[font="Palatino Linotype
Who's Andy Timmons??
Last edited by xxdarrenxx at Sep 28, 2009,
#24
Quote by The4thHorsemen
you obviously didn't read the whole thing. and unless you are in a successful band that has "made it" or work for a major record label then how do you "know" anything?


I spent about a decade working in the music industry. The article is PACKED with inconsistencies, fabrications, and vagueness. For instance: "Music industry companies aren’t going to invest hundreds of thousands of dollars into an artist/band's music career unless these companies are TOTALLY CERTAIN they are going to make a lot of money (and not lose their huge financial and time investments)." Well, if this were true, why is it that 9 out 10 releases (not just on majors, the numbers are similar on indies) lose money? That 1 out of 10 is so successful as to cover the losses of the others (or at least that was the case up until about 10 years ago, since then most labels have been putting up numbers that are written in bright red ink. But I digress). And if the article is so accurate, I guess you're well on your way to rock star status, right?
For that matter, why isn't Tom Hess a rock star? The guy doesn't even have an entry on wikipedia.
I will repeat my point: If you want to be a professional musician, you need to be able to read, nail things on the first take, do not consider yourself above playing in lounges, cruise ships, etc..., be ok with playing jazz, classical, showtunes and many other genres, and be ok with small pay and often bad working conditions. If this is the price you are willing to pay, by all means. If you want to be a rock star, go stand out in the rain with a metal pole, because you've got a better chance at the lightning.
Last edited by koslack at Sep 28, 2009,
#25
Quote by The4thHorsemen
you obviously didn't read the whole thing. and unless you are in a successful band that has "made it" or work for a major record label then how do you "know" anything?


Ah... are YOU in a successful band that has "made it" or work for a major record label??
Quote by acjshapiro

Quote by Vrstone87

meh, I've listened to every radiohead album and honestly don't get what everyone loves about them.....


cause you're ****ing stupid

#26
Quote by koslack
For that matter, why isn't Tom Hess a rock star? The guy doesn't even have an entry on wikipedia.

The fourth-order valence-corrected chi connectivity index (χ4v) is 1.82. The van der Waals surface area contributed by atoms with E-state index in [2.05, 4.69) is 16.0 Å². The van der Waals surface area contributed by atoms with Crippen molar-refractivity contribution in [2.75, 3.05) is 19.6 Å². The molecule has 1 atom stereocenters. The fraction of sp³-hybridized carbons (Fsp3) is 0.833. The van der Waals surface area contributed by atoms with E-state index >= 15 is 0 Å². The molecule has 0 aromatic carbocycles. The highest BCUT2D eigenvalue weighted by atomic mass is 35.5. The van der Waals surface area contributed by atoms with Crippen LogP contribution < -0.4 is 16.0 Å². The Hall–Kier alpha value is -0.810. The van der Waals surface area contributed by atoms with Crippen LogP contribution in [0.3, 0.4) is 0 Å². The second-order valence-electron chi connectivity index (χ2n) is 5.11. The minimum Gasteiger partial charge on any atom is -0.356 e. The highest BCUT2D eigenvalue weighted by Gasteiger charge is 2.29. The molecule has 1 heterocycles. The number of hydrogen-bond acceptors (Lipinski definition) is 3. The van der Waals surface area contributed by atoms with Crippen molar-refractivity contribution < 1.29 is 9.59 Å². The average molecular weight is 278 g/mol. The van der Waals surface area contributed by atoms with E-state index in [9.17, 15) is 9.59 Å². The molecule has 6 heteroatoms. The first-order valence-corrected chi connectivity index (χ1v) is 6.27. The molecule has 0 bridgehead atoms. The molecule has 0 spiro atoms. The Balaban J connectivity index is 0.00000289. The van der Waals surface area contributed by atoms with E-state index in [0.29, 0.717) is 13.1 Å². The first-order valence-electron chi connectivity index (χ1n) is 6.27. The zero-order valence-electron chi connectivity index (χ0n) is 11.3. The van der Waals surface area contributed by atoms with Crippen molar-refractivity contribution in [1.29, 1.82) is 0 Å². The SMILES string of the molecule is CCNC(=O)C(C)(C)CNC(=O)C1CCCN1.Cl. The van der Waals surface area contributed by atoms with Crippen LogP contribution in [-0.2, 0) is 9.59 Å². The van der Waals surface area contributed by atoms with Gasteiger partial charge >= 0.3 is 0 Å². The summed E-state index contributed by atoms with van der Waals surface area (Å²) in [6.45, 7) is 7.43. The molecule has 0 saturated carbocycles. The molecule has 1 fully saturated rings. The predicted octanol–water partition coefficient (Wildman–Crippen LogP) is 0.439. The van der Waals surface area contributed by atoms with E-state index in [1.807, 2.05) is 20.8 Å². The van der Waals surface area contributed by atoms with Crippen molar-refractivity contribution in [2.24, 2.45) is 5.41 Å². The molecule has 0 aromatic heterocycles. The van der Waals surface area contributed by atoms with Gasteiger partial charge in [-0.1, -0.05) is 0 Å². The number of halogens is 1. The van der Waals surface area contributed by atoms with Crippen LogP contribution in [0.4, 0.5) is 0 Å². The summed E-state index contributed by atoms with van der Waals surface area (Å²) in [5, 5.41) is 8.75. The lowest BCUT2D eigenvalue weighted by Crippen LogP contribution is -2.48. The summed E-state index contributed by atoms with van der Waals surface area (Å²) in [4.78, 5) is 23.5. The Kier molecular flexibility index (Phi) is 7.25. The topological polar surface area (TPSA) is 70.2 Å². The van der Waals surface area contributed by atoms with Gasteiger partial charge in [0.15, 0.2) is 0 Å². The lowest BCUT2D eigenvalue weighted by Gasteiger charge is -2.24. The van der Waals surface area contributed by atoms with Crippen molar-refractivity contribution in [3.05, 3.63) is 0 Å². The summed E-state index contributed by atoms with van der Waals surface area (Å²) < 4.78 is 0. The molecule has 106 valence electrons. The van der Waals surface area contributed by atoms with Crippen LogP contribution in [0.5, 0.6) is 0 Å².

you answered your own question, everyone knows rockstars need wikipedias, your not so bad.

but ts, you should probably find something to do while your looking for a job in music, a regular job, or go to school for something else, maybe you could end up doing both things the guitarist from queen went to school to be an astrophysicist, co-wrote a book on the history of the universe, and wrote other books about things in the universe, and he is also a rockstar.
#27
Although I Find HESS a bit weird, he has some great tips on how to develop legato.

He also has some good advice on how to develop speed, which I use in my own lessons as well.

Don't know anything about his pay-by-lessons though.

The "Re-incarnation of Plato" Award 2009
(most intelligent)
The "Good Samaritan" Award 2009 (most helpful)

[font="Palatino Linotype
Who's Andy Timmons??
#28
Quote by koslack
I spent about a decade working in the music industry. The article is PACKED with inconsistencies, fabrications, and vagueness. For instance: "Music industry companies aren’t going to invest hundreds of thousands of dollars into an artist/band's music career unless these companies are TOTALLY CERTAIN they are going to make a lot of money (and not lose their huge financial and time investments)." Well, if this were true, why is it that 9 out 10 releases (not just on majors, the numbers are similar on indies) lose money? That 1 out of 10 is so successful as to cover the losses of the others (or at least that was the case up until about 10 years ago, since then most labels have been putting up numbers that are written in bright red ink. But I digress). And if the article is so accurate, I guess you're well on your way to rock star status, right?
For that matter, why isn't Tom Hess a rock star? The guy doesn't even have an entry on wikipedia.
I will repeat my point: If you want to be a professional musician, you need to be able to read, nail things on the first take, do not consider yourself above playing in lounges, cruise ships, etc..., be ok with playing jazz, classical, showtunes and many other genres, and be ok with small pay and often bad working conditions. If this is the price you are willing to pay, by all means. If you want to be a rock star, go stand out in the rain with a metal pole, because you've got a better chance at the lightning.


what artists have proved that luck is the main factor on becoming a rock star? i think luck can be defined as opportunity plus preparation, there is no sheer luck, opportunities may present themselves every single day, but if you're not prepared to take them and work them to your advantage then luck doesn't work, does it?
i think it's 50% 50% preparation-opportunity. i mean maybe i can't find another reason why great musicians like Tom Hess aren't famous or important enough to get an entry on Wikipedia, but i refuse to believe luck is the only things that separates a good musician from that good musician becoming a rock star. maybe it's because i hate to think that these things aren't controled by oneself, but by how destiny or some crap like that wants it too. and maybe these guys that didn't make were waiting for the opportunity to come along by just sitting to wait for them, and if they'd thought otherwise maybe they would have gone after them, and who knows, may have "made it"